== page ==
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Health Care Reform Changes in 2012






The enactment of the Affordable Care Act (ACA) in 2010 is ushering in changes to the health care system that impact individual consumers and employers alike. The law includes major health insurance market reform provisions that will expand access to coverage for many more Americans beginning in 2014.

A number of important provisions, however, will have an impact on the marketplace in 2012. What follows is a brief description of the key issues we are tracking for 2012. The list is not meant to be exhaustive, and other ACA-related issues may be of equal or greater concern to different individuals and businesses:

Scheduled for 2012

Summary of Benefits and Coverage: Insurers and group health plans must provide a summary of benefits and coverage document to enrollees/potential enrollees at specific times, including during enrollment and re-enrollment. The new rules also require 60-days-prior-notice to enrollees when a health plan or issuer modifies the terms of the plan or coverage and the change impacts a previously issued SBC. Per the final rule released by the U.S. Departments of Labor, Health and Human Services, and Treasury (the Departments) on February 14, 2012, the requirement is effective for open enrollment activity that begins on or after September 23, 2012.

An FAQ issued jointly by the Departments related to SBC documents released on March 19, 2012 says that the Departments will not impose penalties on plans and issuers during the first year of applicability, as long as they are working diligently and in good faith to provide the required SBC content in an appearance that is consistent with the final regulations. A subsequent FAQ released on May 11, 2012 says that the Departments will not impose penalties for failure to provide the SBC or uniform glossary on plans and issuers that are working diligently and in good faith to comply.

MLR Reporting: The medical loss ratio (MLR) provision requires health plan issuers to meet new minimum medical spending requirements – 85 percent in the large group market and 80 percent in the small group and individual markets. Using 2011 data, insurers in 2012 begin to face the possibility of paying rebates to policyholders if the MLR thresholds are not met. In most instances, insurers/plan issuers must issue rebates to group health policyholders rather than to subscribers. Rebate process simplification in the new final rules released in December 2011 should help employers effectively manage rebates on behalf of their plan beneficiaries. Plan issuers must issue a notice of rebate to policyholders and subscribers, and rebates must be paid by August 1, 2012 for the 2011 experience year. Reporting and payment of any rebates that are due will occur annually thereafter.

W-2 Reporting: Employers must begin preparing this year to report on employees’ 2012 W-2 forms – to be issued in January 2013 – the aggregate cost of their employer-sponsored coverage. Employers, however, may have chosen to report earlier on employees’ 2011 W-2 forms issued in January 2012. For purposes of this reporting requirement, “applicable employer-sponsored coverage” includes coverage under any group health plan made available to an employee by the employer, regardless of whether the employer or the employee paid the cost. Applicable coverage as defined includes major medical and employer flex credits contributed to a health flexible spending arrangement (FSA), if the flex credits exceed the employee’s salary reduction to the FSA.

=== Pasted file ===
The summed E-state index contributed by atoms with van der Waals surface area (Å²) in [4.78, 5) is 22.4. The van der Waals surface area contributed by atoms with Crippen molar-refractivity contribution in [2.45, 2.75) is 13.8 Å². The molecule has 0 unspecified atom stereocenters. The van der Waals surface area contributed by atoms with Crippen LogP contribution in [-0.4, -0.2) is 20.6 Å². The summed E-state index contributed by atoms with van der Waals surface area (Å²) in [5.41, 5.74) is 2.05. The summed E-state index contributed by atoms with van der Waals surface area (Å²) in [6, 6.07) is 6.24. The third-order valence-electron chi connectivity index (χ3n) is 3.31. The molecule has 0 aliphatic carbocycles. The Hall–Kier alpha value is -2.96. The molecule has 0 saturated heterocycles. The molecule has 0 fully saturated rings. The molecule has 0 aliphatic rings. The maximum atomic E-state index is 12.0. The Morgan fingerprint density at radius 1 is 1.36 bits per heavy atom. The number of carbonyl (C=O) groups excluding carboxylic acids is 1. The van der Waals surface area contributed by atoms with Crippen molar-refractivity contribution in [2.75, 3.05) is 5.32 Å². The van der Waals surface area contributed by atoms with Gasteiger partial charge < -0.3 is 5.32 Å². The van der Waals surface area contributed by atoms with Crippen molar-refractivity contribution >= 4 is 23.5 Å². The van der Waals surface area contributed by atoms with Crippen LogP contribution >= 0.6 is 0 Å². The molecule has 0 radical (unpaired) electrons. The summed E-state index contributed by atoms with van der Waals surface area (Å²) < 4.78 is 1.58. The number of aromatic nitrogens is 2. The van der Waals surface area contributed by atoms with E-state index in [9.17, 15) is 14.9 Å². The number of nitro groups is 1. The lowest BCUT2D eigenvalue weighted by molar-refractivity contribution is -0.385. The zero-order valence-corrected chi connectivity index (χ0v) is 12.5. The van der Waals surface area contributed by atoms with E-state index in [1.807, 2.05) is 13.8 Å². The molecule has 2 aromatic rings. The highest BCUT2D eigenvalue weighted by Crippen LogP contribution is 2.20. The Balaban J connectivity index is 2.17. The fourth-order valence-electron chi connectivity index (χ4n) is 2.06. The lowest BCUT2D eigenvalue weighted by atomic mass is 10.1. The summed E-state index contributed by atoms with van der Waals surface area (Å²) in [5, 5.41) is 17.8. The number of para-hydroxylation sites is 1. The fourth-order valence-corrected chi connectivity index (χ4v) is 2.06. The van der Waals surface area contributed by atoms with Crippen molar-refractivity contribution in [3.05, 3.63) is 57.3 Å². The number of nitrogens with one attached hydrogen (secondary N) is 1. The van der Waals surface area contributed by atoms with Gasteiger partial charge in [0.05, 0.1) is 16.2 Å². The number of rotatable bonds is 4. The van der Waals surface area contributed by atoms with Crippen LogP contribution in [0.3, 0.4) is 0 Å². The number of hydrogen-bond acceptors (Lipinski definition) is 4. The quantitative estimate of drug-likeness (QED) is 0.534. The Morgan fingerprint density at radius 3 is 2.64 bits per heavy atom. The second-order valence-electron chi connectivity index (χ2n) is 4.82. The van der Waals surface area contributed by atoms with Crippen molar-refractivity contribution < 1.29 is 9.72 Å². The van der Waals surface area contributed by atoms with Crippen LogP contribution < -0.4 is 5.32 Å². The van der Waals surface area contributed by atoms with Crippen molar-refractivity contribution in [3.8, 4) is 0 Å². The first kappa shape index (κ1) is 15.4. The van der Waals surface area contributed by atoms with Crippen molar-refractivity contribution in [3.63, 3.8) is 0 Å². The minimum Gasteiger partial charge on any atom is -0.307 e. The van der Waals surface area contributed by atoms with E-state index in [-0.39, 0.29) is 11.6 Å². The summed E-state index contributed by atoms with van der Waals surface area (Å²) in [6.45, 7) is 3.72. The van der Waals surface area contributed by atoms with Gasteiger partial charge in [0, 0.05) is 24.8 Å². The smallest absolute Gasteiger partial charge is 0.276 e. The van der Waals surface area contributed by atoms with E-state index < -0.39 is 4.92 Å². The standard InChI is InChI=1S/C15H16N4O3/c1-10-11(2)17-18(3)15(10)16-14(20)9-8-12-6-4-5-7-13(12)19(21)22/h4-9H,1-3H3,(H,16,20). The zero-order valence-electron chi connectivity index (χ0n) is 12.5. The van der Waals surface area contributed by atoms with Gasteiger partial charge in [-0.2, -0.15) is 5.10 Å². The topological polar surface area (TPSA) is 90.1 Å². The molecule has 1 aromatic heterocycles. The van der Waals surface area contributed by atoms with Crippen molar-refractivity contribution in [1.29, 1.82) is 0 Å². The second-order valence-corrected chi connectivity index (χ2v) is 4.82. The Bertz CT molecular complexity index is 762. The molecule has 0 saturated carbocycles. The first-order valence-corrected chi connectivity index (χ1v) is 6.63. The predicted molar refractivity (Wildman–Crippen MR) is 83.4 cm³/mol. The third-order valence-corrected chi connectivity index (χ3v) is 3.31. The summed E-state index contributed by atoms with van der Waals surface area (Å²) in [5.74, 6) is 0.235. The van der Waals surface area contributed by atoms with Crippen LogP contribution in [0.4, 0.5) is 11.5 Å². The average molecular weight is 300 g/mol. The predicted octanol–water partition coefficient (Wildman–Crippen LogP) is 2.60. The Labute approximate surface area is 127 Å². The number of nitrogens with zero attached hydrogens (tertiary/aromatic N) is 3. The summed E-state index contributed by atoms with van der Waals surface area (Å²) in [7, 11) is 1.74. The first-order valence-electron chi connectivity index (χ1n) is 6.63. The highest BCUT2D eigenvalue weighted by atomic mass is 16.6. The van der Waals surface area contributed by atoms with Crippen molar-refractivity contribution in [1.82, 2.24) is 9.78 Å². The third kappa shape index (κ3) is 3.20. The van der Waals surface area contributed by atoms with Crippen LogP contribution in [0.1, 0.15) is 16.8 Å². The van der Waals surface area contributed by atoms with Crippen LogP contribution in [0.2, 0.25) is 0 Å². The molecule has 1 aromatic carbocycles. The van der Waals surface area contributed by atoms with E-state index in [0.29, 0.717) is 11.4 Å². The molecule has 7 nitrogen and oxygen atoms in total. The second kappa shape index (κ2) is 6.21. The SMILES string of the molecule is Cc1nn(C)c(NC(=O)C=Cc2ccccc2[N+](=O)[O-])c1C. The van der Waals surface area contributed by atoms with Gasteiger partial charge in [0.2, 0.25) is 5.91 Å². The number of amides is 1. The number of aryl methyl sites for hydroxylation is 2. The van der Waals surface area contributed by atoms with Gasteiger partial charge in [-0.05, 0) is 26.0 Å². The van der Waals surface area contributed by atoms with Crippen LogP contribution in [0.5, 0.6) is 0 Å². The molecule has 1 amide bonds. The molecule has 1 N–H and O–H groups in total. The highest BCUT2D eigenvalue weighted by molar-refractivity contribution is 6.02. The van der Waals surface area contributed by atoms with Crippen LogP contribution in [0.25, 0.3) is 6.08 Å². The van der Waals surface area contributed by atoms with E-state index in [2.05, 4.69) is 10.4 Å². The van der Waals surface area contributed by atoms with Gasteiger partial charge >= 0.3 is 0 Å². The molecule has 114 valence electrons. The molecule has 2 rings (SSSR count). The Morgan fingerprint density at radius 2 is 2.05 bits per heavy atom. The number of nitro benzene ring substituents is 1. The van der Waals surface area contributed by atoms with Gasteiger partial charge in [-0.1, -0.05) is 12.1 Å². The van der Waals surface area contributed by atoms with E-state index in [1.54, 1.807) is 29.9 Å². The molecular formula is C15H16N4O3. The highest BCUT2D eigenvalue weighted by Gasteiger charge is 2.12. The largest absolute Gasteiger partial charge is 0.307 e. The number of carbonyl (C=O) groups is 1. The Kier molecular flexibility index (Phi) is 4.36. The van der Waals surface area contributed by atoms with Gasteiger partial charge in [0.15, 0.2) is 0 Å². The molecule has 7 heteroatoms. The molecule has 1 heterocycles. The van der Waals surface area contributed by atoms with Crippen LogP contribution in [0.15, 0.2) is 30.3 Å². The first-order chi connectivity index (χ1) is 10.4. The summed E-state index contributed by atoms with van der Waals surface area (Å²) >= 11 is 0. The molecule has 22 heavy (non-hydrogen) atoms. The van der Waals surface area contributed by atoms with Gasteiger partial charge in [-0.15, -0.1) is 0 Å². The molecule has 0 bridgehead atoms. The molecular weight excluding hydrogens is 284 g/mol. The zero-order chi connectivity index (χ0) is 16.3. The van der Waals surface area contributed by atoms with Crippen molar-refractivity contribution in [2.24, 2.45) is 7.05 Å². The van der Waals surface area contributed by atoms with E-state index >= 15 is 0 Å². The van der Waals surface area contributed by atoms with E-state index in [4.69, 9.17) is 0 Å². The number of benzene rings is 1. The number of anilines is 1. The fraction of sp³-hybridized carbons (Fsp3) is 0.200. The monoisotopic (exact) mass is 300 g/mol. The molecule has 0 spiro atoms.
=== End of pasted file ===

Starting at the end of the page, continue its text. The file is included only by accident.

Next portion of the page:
Employers are required to report the cost of coverage provided under hospital indemnity, other fixed indemnity or specified disease or illness policies only if the employers contribute to the cost of that coverage or if the coverage is purchased by employees on a pre-tax basis through a cafeteria plan.  Employers do not need to report the cost of wellness programs, employee assistance programs (EAP) and on-site clinics unless the employers include the cost of these benefits when charging COBRA premiums.

Definition of a Full-Time Employee: A key definition for the employer mandate that becomes effective in 2014 is the definition of full-time employee. The number of full-time employees will determine application and cost of the employer mandate.  The definition of full-time employees is also relevant to ACA’s automatic enrollment provision, which will become effective after final regulations are issued (anticipated to be 2014).

For purposes of the employer mandate, the ACA defines full-time employees as those who work an average of at least 30 hours per week. However, it is unclear how this definition is measured and over what time period it is measured. When determining the number of full-time employees relative to the employer’s affordable coverage requirement, employers will be allowed to exclude those full-time seasonal employees who work less than 120 days during the year. Part-time employees are counted as full-time equivalent employees in determining whether an employer is subject to the employer mandate, but part-time employees are excluded from the penalty calculation.

The ACA does not define full-time employee for purposes of the automatic enrollment provision. The agencies have announced that they intend to coordinate the definition of full-time employees for purposes of the employer mandate with the definition for purposes of automatic enrollment.

Source Aetna is one of the nation's leading diversified health care benefits companies, to read the complete report visit: